HOW TO make clothes that layer well

Making clothes that layer well is a practice that is near and dear to me. I love me a good garment made with a delicate voile and finished beautifully with hand stitching. I ogle French and Japanese patterns and I’m intrigued by their subtle details and runway shapes. But practicality is an important factor for me too. I need to make things that will straddle four very diverse seasons and that will be joyfully worn by my small and wiggly offspring.

For me, the easiest answer to what layers well is knitwear headed up by the ever-versatile flashback tee. There are so many ways to make it your own. You can paint it, peter pan and button it, slash and swing it or make it a dress. Flashback VariationsIt’s easily layered, one over another or peeking out from under a vest.

Panda Bimaa vest.001

This brings me to my next great layer love: the vest. I discovered this weekend that the beloved Bimaa can be made without sleeves, vest-style. The shoulders are already narrow enough, no need to re-draw. And it works great for layering! These Skinny Jeans in a stretch wool leave plenty of room for woolies underneath (we all wear two pairs of pants this time of year). And you can quickly make that layer for underneath using the Fancy Pants Leggings pattern.

Even though my little guy loves to be warm, he doesn’t like long sleeves so we stuck with a short sleeve version under his Bimaa. But wouldn’t a long sleeve version with these elbow patches from the Purl Bee look great under a vest for a little pop of color? This would be a fun way to re-vamp an earlier version of a Flashback too. Purl Bee Elbow Patches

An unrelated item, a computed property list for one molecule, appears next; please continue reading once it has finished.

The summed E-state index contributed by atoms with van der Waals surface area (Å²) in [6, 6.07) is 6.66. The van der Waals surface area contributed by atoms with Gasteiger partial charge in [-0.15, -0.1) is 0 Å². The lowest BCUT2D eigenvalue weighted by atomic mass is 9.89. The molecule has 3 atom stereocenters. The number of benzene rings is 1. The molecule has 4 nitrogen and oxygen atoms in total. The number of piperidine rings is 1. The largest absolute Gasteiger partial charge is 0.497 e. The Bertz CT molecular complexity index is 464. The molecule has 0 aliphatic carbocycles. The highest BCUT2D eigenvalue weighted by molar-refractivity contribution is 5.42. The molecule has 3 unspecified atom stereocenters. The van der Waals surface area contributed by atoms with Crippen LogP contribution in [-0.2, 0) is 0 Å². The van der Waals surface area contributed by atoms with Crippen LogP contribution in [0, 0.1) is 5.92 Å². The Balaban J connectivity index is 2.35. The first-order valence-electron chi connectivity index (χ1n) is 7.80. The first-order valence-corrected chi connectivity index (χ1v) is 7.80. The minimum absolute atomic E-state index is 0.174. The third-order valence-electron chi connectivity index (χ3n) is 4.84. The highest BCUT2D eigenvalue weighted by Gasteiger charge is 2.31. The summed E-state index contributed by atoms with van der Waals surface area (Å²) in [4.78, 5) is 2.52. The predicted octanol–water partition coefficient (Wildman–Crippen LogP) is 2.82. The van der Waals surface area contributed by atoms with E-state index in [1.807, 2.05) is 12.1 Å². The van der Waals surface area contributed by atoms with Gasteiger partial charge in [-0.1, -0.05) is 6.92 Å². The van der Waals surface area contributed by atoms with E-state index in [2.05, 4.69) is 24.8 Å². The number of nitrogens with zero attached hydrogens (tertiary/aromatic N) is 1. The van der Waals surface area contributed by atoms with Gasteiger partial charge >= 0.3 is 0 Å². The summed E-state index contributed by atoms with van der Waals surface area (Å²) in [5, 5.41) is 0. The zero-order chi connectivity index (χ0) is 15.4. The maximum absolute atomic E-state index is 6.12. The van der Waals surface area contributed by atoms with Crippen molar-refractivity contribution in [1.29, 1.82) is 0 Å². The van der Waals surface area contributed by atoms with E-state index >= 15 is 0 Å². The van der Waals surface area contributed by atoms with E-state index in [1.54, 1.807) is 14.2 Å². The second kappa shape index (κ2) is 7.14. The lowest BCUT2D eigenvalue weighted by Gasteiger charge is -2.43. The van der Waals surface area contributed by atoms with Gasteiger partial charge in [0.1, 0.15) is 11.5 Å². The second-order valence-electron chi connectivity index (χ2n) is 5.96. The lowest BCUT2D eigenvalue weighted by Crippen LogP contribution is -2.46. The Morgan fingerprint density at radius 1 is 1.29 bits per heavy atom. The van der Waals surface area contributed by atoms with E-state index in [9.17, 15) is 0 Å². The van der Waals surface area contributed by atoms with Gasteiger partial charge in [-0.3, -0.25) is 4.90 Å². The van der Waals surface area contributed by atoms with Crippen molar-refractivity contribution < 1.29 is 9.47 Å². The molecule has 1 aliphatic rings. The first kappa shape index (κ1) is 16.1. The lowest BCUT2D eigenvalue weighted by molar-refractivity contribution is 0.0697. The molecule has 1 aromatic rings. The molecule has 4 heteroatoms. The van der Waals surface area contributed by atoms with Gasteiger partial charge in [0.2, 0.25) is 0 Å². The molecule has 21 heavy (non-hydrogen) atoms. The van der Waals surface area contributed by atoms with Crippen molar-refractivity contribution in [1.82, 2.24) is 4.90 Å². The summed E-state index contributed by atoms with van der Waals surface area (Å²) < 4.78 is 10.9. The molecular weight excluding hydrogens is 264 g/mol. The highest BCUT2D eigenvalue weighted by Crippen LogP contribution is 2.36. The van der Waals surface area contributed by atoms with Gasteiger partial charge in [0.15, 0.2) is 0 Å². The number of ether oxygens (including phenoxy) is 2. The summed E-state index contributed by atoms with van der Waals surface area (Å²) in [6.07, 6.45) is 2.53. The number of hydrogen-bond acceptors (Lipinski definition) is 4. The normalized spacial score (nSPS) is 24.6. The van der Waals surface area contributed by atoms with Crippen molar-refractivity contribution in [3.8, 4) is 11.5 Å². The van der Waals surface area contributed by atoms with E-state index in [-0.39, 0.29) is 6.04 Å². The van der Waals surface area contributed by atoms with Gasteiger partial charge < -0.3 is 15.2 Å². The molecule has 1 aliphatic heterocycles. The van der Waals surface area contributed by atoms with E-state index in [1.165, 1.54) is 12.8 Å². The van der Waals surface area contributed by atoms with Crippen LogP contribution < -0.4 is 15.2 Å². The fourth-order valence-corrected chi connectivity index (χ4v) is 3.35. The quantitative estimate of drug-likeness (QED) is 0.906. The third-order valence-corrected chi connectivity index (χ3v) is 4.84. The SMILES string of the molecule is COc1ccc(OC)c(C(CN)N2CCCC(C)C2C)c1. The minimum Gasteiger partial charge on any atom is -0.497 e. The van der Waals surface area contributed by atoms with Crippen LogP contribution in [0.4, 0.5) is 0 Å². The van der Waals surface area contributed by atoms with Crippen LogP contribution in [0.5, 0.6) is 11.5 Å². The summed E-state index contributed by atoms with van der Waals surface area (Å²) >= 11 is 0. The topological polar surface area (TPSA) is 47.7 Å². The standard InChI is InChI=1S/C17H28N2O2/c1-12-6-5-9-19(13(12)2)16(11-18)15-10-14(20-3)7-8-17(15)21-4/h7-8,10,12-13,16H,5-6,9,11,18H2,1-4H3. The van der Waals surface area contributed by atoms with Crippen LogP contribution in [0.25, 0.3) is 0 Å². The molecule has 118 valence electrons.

I find that a Flip Vest layered over a Bimaa and lined with fleece makes an excellent cozy layer. And done up in a Heather Ross print it becomes a “Storybook Vest,” one that she is eager to read to anyone who will listen. A Sweet Pocket Pinafore lined with sherpa keeps the girl who loves dresses warm for a special event. It’s shown here worn over a  Geranium.

Winter Girl Layers.001

The Geranium Dress itself is an excellent option for layering. I find that the bodice is fitted enough to go easily under a sweater but still roomy enough to be layered over a Flashback Tee. I’ve been known to dress my daughter in two Geraniums. One at the tunic length over one made in a dress length. The dress looks great too over a Simple Skirt. It gives the look some depth and the dress some extra flounce.

Geranium and Simple Skirt.001This is the last post that I’ll be doing before the real deal takes place. I really hope that what I’ve shared here has helped with your planning. It’s been a dream to be here. And what an honor to be included along with SanaeLaura and Tara. I’ve loved hearing from those who’ve had time to leave comments. And I can’t wait to be inspired by the beautiful things that you’ll make!

My most sincere thanks for having me here. Take good care and please keep in touch, I’ll be over here. Thank you, Meg!!

This article has 12 comments

  1. laura fisher